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Am J Hypertens. 1995 Jun;8(6):591-7.

Prevalence of white coat effect in treated hypertensive patients in the community.

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  • 1Division of Cardiology, Sunnybrook Health Science Centre, Toronto, Ontario, Canada.


Patients receiving drug therapy for hypertension in the tertiary care setting frequently exhibit higher office readings compared to ambulatory blood pressure values (white coat effect). In this study, the prevalence of a white coat effect was determined in an unselected population of 147 hypertensive patients receiving treatment from their family physicians in the community. The proportion of patients with a white coat effect (defined as office - ambulatory blood pressure > or = 20/10 mm Hg) was significantly (P < .001) higher when based upon the family physician's routine blood pressure readings (91/147), compared to special readings taken by the family physician for the study (54/147) or readings taken by a research nurse (30/147). There was a higher correlation (P < .05) between the ambulatory systolic blood pressure and the nurse's readings (r = 0.62) or special physician's readings (r = 0.55) v the routine physician's readings (r = 0.34). Left ventricular mass index as measured by echocardiography correlated (P < .01) with the special physician (r = 0.27), nurse (r = 0.23), and ambulatory systolic blood pressure readings (r = 0.24), but not with the routine physician's readings (r = 0.06). A white coat effect is frequently present in treated hypertensive patients when blood pressure is recorded by family physicians in routine clinical practice.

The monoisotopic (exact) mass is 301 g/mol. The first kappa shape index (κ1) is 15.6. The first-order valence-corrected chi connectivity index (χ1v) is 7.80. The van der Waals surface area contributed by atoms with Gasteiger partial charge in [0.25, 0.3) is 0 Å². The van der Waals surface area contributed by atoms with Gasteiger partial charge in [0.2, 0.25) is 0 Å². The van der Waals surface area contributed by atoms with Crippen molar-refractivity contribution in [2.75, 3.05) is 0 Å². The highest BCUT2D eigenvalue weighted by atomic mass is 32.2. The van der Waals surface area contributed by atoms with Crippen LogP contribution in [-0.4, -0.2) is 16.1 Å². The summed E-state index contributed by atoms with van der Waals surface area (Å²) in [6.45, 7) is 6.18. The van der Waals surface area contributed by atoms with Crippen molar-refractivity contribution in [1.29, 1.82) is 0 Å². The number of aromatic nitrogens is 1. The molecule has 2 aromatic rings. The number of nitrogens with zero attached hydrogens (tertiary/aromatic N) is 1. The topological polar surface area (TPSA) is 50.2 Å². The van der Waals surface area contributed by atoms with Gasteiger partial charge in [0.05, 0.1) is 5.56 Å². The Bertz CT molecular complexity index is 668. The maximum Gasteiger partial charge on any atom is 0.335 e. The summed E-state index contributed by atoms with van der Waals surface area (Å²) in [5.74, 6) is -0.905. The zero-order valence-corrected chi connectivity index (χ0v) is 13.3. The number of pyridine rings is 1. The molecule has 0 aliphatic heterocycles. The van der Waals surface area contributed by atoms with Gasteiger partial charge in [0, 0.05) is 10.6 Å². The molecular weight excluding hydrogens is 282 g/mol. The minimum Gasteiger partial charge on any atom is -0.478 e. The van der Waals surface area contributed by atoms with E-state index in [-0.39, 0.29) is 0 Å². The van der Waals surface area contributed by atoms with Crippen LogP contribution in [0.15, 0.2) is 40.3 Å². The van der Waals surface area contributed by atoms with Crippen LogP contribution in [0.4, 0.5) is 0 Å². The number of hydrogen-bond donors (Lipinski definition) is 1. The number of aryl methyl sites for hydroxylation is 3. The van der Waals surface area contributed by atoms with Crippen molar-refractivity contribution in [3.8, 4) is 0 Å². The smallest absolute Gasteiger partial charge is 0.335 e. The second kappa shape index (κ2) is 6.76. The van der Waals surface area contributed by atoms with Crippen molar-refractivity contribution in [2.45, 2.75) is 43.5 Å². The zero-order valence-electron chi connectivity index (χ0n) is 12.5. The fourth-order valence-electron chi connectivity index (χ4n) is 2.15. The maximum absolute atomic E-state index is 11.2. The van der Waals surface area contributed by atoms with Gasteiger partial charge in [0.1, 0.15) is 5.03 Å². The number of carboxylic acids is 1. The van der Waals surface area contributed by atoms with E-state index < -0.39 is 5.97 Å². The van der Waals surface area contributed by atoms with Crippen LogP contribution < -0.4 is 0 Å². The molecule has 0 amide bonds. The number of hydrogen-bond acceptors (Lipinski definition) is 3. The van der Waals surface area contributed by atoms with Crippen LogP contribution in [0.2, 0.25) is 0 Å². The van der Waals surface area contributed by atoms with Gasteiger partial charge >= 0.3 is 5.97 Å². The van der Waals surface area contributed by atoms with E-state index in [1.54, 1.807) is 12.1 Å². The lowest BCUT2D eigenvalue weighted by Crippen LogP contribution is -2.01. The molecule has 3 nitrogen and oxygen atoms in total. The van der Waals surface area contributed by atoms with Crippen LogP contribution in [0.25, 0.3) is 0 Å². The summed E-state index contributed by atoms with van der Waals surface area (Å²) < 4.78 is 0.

[PubMed - indexed for MEDLINE]
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